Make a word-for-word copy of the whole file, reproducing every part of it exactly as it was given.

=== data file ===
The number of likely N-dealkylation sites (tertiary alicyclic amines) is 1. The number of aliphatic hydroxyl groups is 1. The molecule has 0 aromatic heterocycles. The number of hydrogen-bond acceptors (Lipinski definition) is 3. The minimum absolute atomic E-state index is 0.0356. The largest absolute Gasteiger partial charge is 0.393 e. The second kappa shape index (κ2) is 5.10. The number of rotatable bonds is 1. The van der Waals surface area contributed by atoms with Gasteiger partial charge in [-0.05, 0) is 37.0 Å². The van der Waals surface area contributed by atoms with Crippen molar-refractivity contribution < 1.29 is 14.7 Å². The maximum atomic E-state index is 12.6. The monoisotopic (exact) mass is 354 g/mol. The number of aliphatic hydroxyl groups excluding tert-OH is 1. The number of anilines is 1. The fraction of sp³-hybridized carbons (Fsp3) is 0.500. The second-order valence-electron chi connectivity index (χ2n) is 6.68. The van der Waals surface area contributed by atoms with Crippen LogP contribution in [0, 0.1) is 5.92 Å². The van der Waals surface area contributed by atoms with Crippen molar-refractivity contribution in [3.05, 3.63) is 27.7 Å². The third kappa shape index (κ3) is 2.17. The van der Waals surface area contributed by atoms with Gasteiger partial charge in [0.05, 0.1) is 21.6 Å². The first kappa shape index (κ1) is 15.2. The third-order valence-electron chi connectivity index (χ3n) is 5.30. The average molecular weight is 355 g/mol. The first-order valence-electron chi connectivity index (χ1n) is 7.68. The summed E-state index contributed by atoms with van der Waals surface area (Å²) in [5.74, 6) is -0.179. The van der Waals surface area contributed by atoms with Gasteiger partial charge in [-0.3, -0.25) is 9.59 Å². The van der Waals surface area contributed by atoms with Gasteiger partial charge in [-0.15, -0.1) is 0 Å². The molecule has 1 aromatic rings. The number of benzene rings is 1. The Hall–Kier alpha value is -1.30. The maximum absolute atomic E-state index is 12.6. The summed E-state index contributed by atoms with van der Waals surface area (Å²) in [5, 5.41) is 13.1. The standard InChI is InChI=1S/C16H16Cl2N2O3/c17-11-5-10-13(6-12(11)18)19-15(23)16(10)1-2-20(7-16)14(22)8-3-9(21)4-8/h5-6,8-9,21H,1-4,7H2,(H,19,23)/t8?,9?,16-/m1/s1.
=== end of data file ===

The number of likely N-dealkylation sites (tertiary alicyclic amines) is 1. The number of aliphatic hydroxyl groups is 1. The molecule has 0 aromatic heterocycles. The number of hydrogen-bond acceptors (Lipinski definition) is 3. The minimum absolute atomic E-state index is 0.0356. The largest absolute Gasteiger partial charge is 0.393 e. The second kappa shape index (κ2) is 5.10. The number of rotatable bonds is 1. The van der Waals surface area contributed by atoms with Gasteiger partial charge in [-0.05, 0) is 37.0 Å². The van der Waals surface area contributed by atoms with Crippen molar-refractivity contribution < 1.29 is 14.7 Å². The maximum atomic E-state index is 12.6. The monoisotopic (exact) mass is 354 g/mol. The number of aliphatic hydroxyl groups excluding tert-OH is 1. The number of anilines is 1. The fraction of sp³-hybridized carbons (Fsp3) is 0.500. The second-order valence-electron chi connectivity index (χ2n) is 6.68. The van der Waals surface area contributed by atoms with Crippen LogP contribution in [0, 0.1) is 5.92 Å². The van der Waals surface area contributed by atoms with Crippen molar-refractivity contribution in [3.05, 3.63) is 27.7 Å². The third kappa shape index (κ3) is 2.17. The van der Waals surface area contributed by atoms with Gasteiger partial charge in [0.05, 0.1) is 21.6 Å². The first kappa shape index (κ1) is 15.2. The third-order valence-electron chi connectivity index (χ3n) is 5.30. The average molecular weight is 355 g/mol. The first-order valence-electron chi connectivity index (χ1n) is 7.68. The summed E-state index contributed by atoms with van der Waals surface area (Å²) in [5.74, 6) is -0.179. The van der Waals surface area contributed by atoms with Gasteiger partial charge in [-0.3, -0.25) is 9.59 Å². The van der Waals surface area contributed by atoms with Gasteiger partial charge in [-0.15, -0.1) is 0 Å². The molecule has 1 aromatic rings. The number of benzene rings is 1. The Hall–Kier alpha value is -1.30. The maximum absolute atomic E-state index is 12.6. The summed E-state index contributed by atoms with van der Waals surface area (Å²) in [5, 5.41) is 13.1. The standard InChI is InChI=1S/C16H16Cl2N2O3/c17-11-5-10-13(6-12(11)18)19-15(23)16(10)1-2-20(7-16)14(22)8-3-9(21)4-8/h5-6,8-9,21H,1-4,7H2,(H,19,23)/t8?,9?,16-/m1/s1.